Wanted: Approximately 10,000 – 20,000 young Americans with the Information Technology skills necessary to safeguard America’s massive digital computer infrastructure. Openings available for Cybersecurity Practitioners, Researchers and General “Cyber Warriors.” Positions require elite “hacking” skills, strong ability to “think outside the box,”and a keen understanding of the nation’s security systems and their vulnerabilities. Excellent starting salaries.
Okay, it’s true, we just made up that description, but it’s a fact that the need for IT specialists to defend the Internet and our nation’s communications infrastructure has never been greater, with President Obama identifying Cybersecurity as one of the most serious economic and national security challenges faced by our nation. It’s also true that the job market for Cybersecurity experts is wide open – by one estimate, the U.S. needs at least 20,000 such cyber-specialists, and currently has but 1,000 positions filled.
So, what exactly is a Cybersecurity Specialist? A recent article in USA Today describes the job as “a new class of tech professional specifically trained to battle data thieves, online scammers and cyberspies.”
The demand for these “cyber crime fighters” is so great that not only are schools and businesses intently focused on “cyber” training programs, but the federal government, in collaboration with education officials, military contractors and businesses have even begun sponsoring “American Idol”-like competitions, such as the U.S. Cyber Challenge, which aims to find and recruit 10,000 talented young “security warriors” through intricate “hacking” contests and other tests of security mettle.
ATE programs are at the forefront of this “cyber movement,” with specialty programs including:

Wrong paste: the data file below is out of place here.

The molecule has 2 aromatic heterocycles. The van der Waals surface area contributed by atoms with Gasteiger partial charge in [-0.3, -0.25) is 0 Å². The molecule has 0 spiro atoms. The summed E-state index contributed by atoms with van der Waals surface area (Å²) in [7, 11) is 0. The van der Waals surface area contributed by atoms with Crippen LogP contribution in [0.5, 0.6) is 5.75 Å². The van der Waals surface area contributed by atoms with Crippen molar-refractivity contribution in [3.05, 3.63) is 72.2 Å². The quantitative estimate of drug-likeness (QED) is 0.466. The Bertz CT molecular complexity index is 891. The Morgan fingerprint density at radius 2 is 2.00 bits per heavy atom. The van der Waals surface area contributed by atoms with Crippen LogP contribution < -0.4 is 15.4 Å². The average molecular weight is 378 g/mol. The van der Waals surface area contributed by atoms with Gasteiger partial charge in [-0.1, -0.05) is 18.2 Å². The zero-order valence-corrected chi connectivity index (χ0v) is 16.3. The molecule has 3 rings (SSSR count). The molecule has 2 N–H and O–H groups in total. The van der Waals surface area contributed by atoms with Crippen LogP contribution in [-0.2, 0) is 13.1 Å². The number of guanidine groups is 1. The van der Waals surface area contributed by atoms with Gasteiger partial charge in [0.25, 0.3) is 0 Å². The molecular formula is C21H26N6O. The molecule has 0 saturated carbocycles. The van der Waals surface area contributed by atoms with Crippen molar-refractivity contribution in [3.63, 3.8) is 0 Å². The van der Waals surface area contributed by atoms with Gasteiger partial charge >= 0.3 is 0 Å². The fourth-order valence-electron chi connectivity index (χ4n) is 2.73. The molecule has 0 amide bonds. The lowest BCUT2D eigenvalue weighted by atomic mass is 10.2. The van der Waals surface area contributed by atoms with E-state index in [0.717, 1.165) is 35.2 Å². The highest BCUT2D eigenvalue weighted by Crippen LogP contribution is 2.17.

•CyberWatch, a consortium of Mid-Atlantic colleges focused on cybersecurity training which has grown by nearly 66 percent in each of the last two years, according to the program’s co-director, Casey O’Brien, noting, “People are starting to get that the success of these programs is absolutely critical to the future of our country.”
•The Cyber Security Education Consortium (CSEC), which comprises five educational institutions throughout Oklahoma and major population centers in neighboring states to develop strategies to help secure cyberspace.
•The Center for Systems Security and Information Assurance Cyber Defense Training Center (CSSIA), founded in 2003 partners with industry and academia to help students develop cyber-security skills.
Think about this for a minute: The vast majority of our day-to-day lives are steeped in computer data, and much of our country’s infrastructure – from banking and financial systems to energy grids to medical records to telecommunications – is reliant on computer systems. In fact, in this week’s ATETV Episode, Todd Matthews of EMC Corporation – one of the world’s largest data storage companies – commented that “More digital data will be created in the next two years than was produced in the last ten.”
Wouldn’t you want to know that all this information was safe in the hands of tomorrow’s cyber-security experts?